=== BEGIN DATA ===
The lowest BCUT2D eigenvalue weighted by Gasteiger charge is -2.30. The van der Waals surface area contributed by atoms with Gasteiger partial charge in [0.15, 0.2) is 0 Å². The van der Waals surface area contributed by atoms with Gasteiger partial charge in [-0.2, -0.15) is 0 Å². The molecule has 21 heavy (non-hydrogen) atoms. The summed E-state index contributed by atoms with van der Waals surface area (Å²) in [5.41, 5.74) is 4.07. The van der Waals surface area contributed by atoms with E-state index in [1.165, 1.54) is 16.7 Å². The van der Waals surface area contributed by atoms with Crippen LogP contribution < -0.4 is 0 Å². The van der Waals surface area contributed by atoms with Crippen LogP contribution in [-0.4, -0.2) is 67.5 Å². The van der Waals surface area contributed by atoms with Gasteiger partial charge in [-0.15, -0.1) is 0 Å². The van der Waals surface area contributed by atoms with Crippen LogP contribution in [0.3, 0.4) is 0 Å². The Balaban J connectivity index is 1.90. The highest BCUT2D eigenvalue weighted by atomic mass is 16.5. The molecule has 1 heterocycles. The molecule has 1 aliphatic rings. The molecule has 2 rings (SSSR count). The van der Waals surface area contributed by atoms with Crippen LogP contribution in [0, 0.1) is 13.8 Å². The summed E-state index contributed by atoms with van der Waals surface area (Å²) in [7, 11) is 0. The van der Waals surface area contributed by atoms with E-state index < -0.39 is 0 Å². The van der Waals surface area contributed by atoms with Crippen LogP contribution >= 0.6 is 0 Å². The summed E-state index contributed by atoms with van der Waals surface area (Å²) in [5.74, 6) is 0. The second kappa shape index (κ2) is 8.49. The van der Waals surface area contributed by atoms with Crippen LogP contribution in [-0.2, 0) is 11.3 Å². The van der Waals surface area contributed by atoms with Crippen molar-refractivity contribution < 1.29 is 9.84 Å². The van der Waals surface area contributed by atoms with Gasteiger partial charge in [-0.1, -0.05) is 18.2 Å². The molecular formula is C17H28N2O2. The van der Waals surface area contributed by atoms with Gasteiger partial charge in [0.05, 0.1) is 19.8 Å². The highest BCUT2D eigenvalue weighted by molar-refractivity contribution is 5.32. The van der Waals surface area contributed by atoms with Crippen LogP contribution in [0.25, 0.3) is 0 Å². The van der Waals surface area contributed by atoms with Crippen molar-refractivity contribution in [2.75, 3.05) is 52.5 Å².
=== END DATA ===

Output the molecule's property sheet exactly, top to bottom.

The lowest BCUT2D eigenvalue weighted by Gasteiger charge is -2.30. The van der Waals surface area contributed by atoms with Gasteiger partial charge in [0.15, 0.2) is 0 Å². The van der Waals surface area contributed by atoms with Gasteiger partial charge in [-0.2, -0.15) is 0 Å². The molecule has 21 heavy (non-hydrogen) atoms. The summed E-state index contributed by atoms with van der Waals surface area (Å²) in [5.41, 5.74) is 4.07. The van der Waals surface area contributed by atoms with E-state index in [1.165, 1.54) is 16.7 Å². The van der Waals surface area contributed by atoms with Crippen LogP contribution < -0.4 is 0 Å². The van der Waals surface area contributed by atoms with Crippen LogP contribution in [-0.4, -0.2) is 67.5 Å². The van der Waals surface area contributed by atoms with Gasteiger partial charge in [-0.15, -0.1) is 0 Å². The van der Waals surface area contributed by atoms with Crippen LogP contribution in [0.3, 0.4) is 0 Å². The Balaban J connectivity index is 1.90. The highest BCUT2D eigenvalue weighted by atomic mass is 16.5. The molecule has 1 heterocycles. The molecule has 1 aliphatic rings. The molecule has 2 rings (SSSR count). The van der Waals surface area contributed by atoms with Crippen LogP contribution in [0, 0.1) is 13.8 Å². The summed E-state index contributed by atoms with van der Waals surface area (Å²) in [7, 11) is 0. The van der Waals surface area contributed by atoms with E-state index < -0.39 is 0 Å². The van der Waals surface area contributed by atoms with Crippen LogP contribution >= 0.6 is 0 Å². The summed E-state index contributed by atoms with van der Waals surface area (Å²) in [5.74, 6) is 0. The second kappa shape index (κ2) is 8.49. The van der Waals surface area contributed by atoms with Crippen LogP contribution in [-0.2, 0) is 11.3 Å². The van der Waals surface area contributed by atoms with Crippen molar-refractivity contribution < 1.29 is 9.84 Å². The van der Waals surface area contributed by atoms with Gasteiger partial charge in [-0.1, -0.05) is 18.2 Å². The molecular formula is C17H28N2O2. The van der Waals surface area contributed by atoms with Gasteiger partial charge in [0.05, 0.1) is 19.8 Å². The highest BCUT2D eigenvalue weighted by molar-refractivity contribution is 5.32. The van der Waals surface area contributed by atoms with Crippen LogP contribution in [0.25, 0.3) is 0 Å². The van der Waals surface area contributed by atoms with Crippen molar-refractivity contribution in [2.75, 3.05) is 52.5 Å².